TPM stands for Total Productive Maintenance and has been around for a while. Nowadays, the concept is often renamed Lean Maintenance, as successful Lean programs have given "Lean" a good name in many organizations. The goal is the same: disturbance-free production at the lowest possible cost.
Don't know where to start? Try our assessment first to find out where you have your biggest potential.
Browse the articles to learn more about the different tools used.
I have made several calculators to help you with your progress. If you like the calculators, they are also available as Excel downloads (the Excel versions are not free, but everything else on the TPM pages is)
I hope you find the content useful. If you want to support the site and have a Web site, please link to us.
By Oskar Olofsson
TPM is a manufacturing-led initiative that creates a collaborative approach among all stakeholders within an organization—particularly between operations and maintenance—in an effort to achieve production efficiency, uninterrupted operations and ensure a quick, proactive maintenance response to prevent equipment-specific problems.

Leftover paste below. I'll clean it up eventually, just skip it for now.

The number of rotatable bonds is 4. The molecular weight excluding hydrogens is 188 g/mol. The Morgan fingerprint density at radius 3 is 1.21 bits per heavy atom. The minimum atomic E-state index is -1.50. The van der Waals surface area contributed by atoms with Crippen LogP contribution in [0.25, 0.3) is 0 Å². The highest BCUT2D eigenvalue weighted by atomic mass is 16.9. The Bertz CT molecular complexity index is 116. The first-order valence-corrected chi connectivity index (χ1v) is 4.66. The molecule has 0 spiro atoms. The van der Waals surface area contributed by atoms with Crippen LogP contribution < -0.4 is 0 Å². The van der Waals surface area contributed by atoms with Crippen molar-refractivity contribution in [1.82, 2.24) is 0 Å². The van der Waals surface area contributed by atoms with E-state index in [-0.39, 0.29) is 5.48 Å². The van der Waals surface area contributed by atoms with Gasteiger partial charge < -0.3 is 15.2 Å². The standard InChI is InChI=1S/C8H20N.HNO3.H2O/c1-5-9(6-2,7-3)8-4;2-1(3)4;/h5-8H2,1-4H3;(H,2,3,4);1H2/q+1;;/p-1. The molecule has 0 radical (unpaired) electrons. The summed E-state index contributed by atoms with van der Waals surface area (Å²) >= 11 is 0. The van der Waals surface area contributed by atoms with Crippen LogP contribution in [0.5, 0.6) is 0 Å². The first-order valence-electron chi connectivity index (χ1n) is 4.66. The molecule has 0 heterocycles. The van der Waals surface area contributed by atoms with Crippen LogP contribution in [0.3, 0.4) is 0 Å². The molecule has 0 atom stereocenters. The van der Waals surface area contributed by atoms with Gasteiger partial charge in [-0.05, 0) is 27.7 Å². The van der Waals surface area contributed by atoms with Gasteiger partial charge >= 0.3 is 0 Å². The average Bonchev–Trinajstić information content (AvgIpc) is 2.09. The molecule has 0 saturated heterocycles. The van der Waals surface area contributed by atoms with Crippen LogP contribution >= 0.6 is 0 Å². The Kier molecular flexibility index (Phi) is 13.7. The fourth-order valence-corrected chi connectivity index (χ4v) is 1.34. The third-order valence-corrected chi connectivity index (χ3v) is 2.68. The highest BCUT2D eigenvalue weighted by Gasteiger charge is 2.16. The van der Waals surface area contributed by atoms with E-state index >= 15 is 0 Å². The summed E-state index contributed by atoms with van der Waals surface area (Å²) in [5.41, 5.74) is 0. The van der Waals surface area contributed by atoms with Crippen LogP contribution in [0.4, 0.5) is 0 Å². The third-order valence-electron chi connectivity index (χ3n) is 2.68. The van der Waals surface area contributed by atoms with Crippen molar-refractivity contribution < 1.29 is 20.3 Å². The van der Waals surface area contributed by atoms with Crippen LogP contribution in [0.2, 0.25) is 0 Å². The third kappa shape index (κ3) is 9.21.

The goal is to create a production environment free from mechanical breakdowns and technical disturbances by involving everybody in maintenance duties without heavily relying on mechanics or engineers.
Modernization and the ongoing automation in different industries have noticeably amplified the gap between operators and their machines.
Years ago, machine operators were limited to manning their respective posts. Whenever there is a mechanical trouble, operators would stop working and would call in the mechanics to fix the problem. Even with the slightest snag, operators would leave everything to maintenance for fear of making the problem worse, and besides they don't want to take on the mechanics' jobs.
On the other hand, the traditional mechanics could love the smell of a breakdown. They know that they have become indispensable specialists in the trade—they are assured of a stable job every time a fix is needed. So, the vicious cycle goes on and on, and the aftermath of which is immense amount of waste: man hours, production time, opportunity lost, and ballooning maintenance expense.
But with the adoption and adaptation of Total Productive Maintenance, the vicious cycle has come to an end. Today, Total Productive Maintenance. builds on the classical Japanese concepts of autonomous maintenance with process mapping for cross-functional duties.
Coupled with the right tools and training, T P M equips the operators the necessary skills to address mechanical or equipment-related issues. Calling the engineers and mechanics is no longer necessary since operators are already prepared and confident in dealing with the problems.
Undoubtedly, Total Productive Maintenance is one of the most effective ways to create a lean organization with reduced cycle time and improved operational efficiency.